Saturday, April 4, 2020

Tigermilk - Belle and Sebastian

Belle and Sebastian
Matador OLE-361-8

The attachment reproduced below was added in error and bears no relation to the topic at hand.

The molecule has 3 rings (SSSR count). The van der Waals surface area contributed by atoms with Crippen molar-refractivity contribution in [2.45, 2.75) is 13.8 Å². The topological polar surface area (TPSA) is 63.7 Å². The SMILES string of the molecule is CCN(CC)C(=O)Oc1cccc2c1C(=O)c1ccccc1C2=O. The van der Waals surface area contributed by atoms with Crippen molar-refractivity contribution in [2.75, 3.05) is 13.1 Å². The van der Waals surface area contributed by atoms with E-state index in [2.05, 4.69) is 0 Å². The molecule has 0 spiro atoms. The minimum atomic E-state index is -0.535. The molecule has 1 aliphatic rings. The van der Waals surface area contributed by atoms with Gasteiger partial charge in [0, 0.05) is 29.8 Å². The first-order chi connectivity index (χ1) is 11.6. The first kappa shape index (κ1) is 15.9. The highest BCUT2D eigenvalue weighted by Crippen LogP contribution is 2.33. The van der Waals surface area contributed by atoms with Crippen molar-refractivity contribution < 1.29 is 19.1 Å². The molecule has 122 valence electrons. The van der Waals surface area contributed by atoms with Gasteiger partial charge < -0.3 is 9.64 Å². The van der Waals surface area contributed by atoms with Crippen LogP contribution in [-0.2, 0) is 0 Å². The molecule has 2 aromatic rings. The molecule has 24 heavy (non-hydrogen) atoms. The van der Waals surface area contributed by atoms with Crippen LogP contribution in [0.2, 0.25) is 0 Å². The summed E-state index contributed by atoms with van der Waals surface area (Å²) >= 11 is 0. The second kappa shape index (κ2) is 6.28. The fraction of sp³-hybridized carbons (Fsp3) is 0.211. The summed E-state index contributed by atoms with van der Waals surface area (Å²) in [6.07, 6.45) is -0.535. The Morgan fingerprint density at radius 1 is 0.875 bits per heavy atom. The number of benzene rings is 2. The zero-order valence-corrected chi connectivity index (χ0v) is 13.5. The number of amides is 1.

This is the 1999 re-issue of the Belle and Sebastian debut album originally released on Electric Honey Records as a college student music project.  I recently read Stuart David's memoir of the formative years of Belle and Sebastian entitled "In the All-Night Café" which I loved.  He was the first person Stuart Murdoch recruited for the band and gives an intimate account of the events leading up to this record (Murdoch's account of this in the liner notes is fiction.)  The book concludes with the record release party in which David describes fellow students taking their free copies of the album and using them as frisbees in the street which pains me greatly to envision.  It probably ought to pain them as well since original pressings of this album generally sell for hundreds of dollars.  Belle and Sebastian have long been one of my go-to bands when I am feeling down so during these painful times I have been listening to them often.  This is my second favorite of the band's albums (after "If You're Feeling Sinister.")  I think it is one of the great debut albums of all-time which is even more impressive considering the chaotic circumstances in which it was recorded - a true testament to Murdoch's artistic will and integrity.  The album opens with "The State I Am In" which is one of the quintessential early Belle and Sebastian songs.  With its clever and humorous vignettes describing youthful ennui and narcissism delivered by Murdoch in a low-key sensitive voice over a jangle pop/chamber pop music track that gradually builds in strength, it was the blueprint for their next three albums.  It floored me the first time I heard it and I still find it endlessly compelling.  "Expectations" continues in a similar vein, only more cutting and anguished.  It focuses on the suffering of an alienated female adolescent, when Murdoch writes in the third person he often chooses a feminine viewpoint.  Isobel Campbell on cello and Mick Cooke on trumpet expand the group's sound, giving it the chamber pop flavor that is a Belle and Sebastian trademark.  It reminds me of Love's "Forever Changes" which I consider high praise.  The jaunty "She's Losing It" likewise features a female protagonist and includes some lesbian references that are common with the early Murdoch.  Early Belle and Sebastian were often criticized as being "twee" but Murdoch can be pretty tough at times as demonstrated by "You're Just a Baby" which borders on being misogynistic.  It is the hardest rocking song on the record with a strong riff driven sound bolstered by Chris Geddes wailing on organ.  The side concludes with the uncharacteristic "Electronic Renaissance."  It has a disco beat and is driven by a synthesizer and organ with Murdoch's voice being electronically processed.  I always assumed Stuart David had something to do with the song since he pursued a similar sound with his solo project Looper, but in his book he says it was all Murdoch's idea.  Apparently synth-pop was a possible direction the band could have followed, although I am very glad they did not (although it has popped up on some of their recent albums.)   Side two gets off to a dynamic start with the propulsive "I Could Be Dreaming" which is driven by synthesizer and heavily reverberated electric guitar chords.  Murdoch shows his tough side again with numerous references to repressed violent impulses in his youthful protagonist.  The song concludes with a kinetic rocked up instrumental passage over which Campbell recites a passage from "Rip Van Winkle" by Washington Irving for reasons that escape me.  I wouldn't argue if you called that pretentious but I still like it.  The record shifts direction with the melancholy "We Rule the School" which features some lovely cello passages from Campbell supporting yet another portrait of feminine adolescent angst.  The introspective "My Wandering Days Are Over" is another classic Murdoch song with strong support from Campbell on cello and harmony vocal as well as Cooke on trumpet that foreshadows the sound of the next three albums by the group.  If I was a whole lot younger "I Don't Love Anyone" would have been my personal anthem as an adolescent/college student.  I wish there had been a band like Belle and Sebastian back when I was that age, I would have loved Murdoch like a brother.  Even though I was a lot older than the protagonist of the song, it still resonated greatly with me when I first heard it.  It remains one of my favorite Murdoch songs and I adore the jangle pop that drives it.  The record concludes with the chamber pop sound of "Mary Jo" which is yet another portrait of an alienated young woman.  The song name checks the imaginary novel "The State I Am In" mentioned in the opening track which has a nice bookending effect.  It is a lovely song enhanced by Campbell's breathy background vocals that gives the record a moving finish.  I consider this a flawless album aside from the disruption in its flow caused by "Electronic Renaissance" which is nonetheless a good song.  Murdoch's vision is clear and compelling and the band's sound is surprisingly robust for what was an ad hoc production by a band that was barely even a band.  The group coalesced during the recording of the record but listening to it you would think they had been together for years.  Belle and Sebastian is my favorite band after the Beatles and this record is a big part of my love for them.  I have been playing it regularly for 20 years and it still thrills me.  I'm not sure I have ever heard a songwriter who reaches me as well as Stuart Murdoch and the band's sound pushes all my buttons.  They have helped me a lot these past few weeks.  Recommended to Zombies fans who dig the Smiths.

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